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By Wheaters
#91197
stinkwheel wrote:
Thu Jul 02, 2020 9:26 am
Yeah, although that's a large, almost totally sealed car tank. I strongly suspect a motorcycle tank with the lid off would give you more of a woosh out of the open cap. Explosions not involving high explosives are dangerous when contained, if the pressure has somewhere to go, it's a lot less of an issue. Not saying it couldn't make a hell of a loud bang mind.

All speculation though, must try it some time. Ask me about exploding cast-iron downspout flame-organs at a rally some time.
Can I have first refusal on your bike? :shock:
By papasmurf
#91198
stinkwheel wrote:
Thu Jul 02, 2020 9:26 am
Yeah, although that's a large, almost totally sealed car tank. I strongly suspect a motorcycle tank with the lid off would give you more of a woosh out of the open cap. Explosions not involving high explosives are dangerous when contained, if the pressure has somewhere to go, it's a lot less of an issue. Not saying it couldn't make a hell of a loud bang mind.

All speculation though, must try it some time. Ask me about exploding cast-iron downspout flame-organs at a rally some time.
Actually the closest to nuclear explosions are thermobaric ones, vaporised petrol is close to that category.
Somewhere on the internet is film of the result of an RPG7 that fired a round with I suspect unknown to the terrorist who fired it a rocket with a thermobaric war head.
By Geoff K
#91254
Very interesting post - and also very timely for me. I am about to fit a new Indian made tank with rear attachment brackets to a late Redditch frame. The original (very rusty) tank does not have these brackets. In light of the above discussion I am now thinking of cutting off the brackets as they seem superfluous and possibly in danger of breaking, which might lead to a leaky tank. I can fit a rubber sleeve around the upper frame and bulk it up a bit to make a snug fit to replicate how the original tank fitted. Any views on this approach? Many thanks all.
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By Adrian
#91258
Redditch abandoned the rear tabs around 1959, but they still had a rear fastening in the form of a spring clip fixed to the underside of the tank with a couple of 2BA screws. This slipped round a rubber sleeve on the top tube. I would not want to rely on just the front mounting to keep the tank in place.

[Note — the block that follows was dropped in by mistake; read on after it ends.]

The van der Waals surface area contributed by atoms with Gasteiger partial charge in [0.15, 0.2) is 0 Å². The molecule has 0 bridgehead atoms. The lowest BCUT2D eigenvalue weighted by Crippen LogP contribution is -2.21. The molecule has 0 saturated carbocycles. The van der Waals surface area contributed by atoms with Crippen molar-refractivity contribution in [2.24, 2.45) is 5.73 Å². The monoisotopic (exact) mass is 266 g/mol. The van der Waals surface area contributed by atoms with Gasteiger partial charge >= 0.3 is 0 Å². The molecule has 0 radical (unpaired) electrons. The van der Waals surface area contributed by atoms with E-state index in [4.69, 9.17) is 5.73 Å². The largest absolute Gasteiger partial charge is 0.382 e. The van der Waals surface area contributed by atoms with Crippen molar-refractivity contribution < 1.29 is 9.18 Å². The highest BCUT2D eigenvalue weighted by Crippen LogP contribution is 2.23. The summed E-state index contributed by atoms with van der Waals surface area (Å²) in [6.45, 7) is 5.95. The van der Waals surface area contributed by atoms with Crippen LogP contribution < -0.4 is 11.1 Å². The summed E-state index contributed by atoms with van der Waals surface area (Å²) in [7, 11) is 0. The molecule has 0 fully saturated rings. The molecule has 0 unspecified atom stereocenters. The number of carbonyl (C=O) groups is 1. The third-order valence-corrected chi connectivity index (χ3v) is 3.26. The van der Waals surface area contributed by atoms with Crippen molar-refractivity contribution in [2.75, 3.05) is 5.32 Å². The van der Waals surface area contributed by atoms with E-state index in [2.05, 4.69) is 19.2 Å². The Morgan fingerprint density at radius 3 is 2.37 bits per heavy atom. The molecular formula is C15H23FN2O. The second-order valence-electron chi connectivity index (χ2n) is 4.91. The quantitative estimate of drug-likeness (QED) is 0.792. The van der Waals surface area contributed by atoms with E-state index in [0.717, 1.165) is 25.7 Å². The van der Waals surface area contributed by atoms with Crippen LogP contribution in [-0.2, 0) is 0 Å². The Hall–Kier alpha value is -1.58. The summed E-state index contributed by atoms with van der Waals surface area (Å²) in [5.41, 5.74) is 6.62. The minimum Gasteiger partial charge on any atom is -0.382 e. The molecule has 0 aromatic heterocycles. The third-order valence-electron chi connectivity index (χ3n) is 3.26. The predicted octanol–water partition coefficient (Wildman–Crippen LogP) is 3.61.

Speaking of front mountings, when you come to fit your tank on the Redditch frame, check for clearance around the extra outside diameter of the headstock casting, as many Indian tank makers don't make allowance for this. Why should they? They've been used to all-welded frames for years. You might find that with the front bolt fitted, the tank won't sit properly on the frame top tube and will be sticking up at the rear. I've had a couple of tanks where I have had to elongate the front mounting holes downwards to let the front of the tank sit properly and use larger washers on the tank bolt. A bit of a bodge, and it does risk damaging whatever paint job your tank came with. I think I also had to add a piece of old inner tube over the headstock to protect the underside of the tank tunnel.

The Indian copies of the small panel tanks seem to be OK with regards to headstock casting clearance, but I had to try three of them before I found one with enough underside clearance to fit over one of our hosts' replica big head castings, and even so I still have to have a chunk of radiator hose stuffed under the tank over the exhaust rocker feed to stop it rattling against the casting. Every tank is slightly different, it seems.

A.
By PeteF
#91259
I had front mountings only for 10k miles without a problem. The back was well wedged in.
By Geoff K
#91309
Thanks for the tips - front mounting holes did indeed have to be filed out a bit to give clearance over the frame top. Quite a bit of bogding and swearing required with the front mounting rubber and tube which is the wider 66 mm one rather than the previous 55 mm. I have left the rear brackets on for now and will see how it goes once I get the engine running... any doubts and I will grind them off. I put a rubber sleeve where the old tank spring clip used to be and it seems quite snug as it is.
By John-M
#91357
The later British Bullets (I think) and Crusaders (definitely) didn't have a bolt on rear mount, they had a clip in the tunnel of the tank that clips over the top frame tube.
My trials tank has a hook at the rear and a rubber saddle over the top tube. The rear of the tank is secured with a thick cable-tie.
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By Nitrowing
#91976
My first proper job was working in a custom bike shop. When the boss had to weld a petrol tank, he'd remove the tank and put it on the work bench. A length of toilet paper would be trailed from the filler and lit. Big whoosh of flame from the filler and he'd get on with welding.

I was already planning on replacing the M10 girders that hold the tank on with aluminum bar. Now I'll make a cut in the rear so that it snaps rather than the tank's tabs :D

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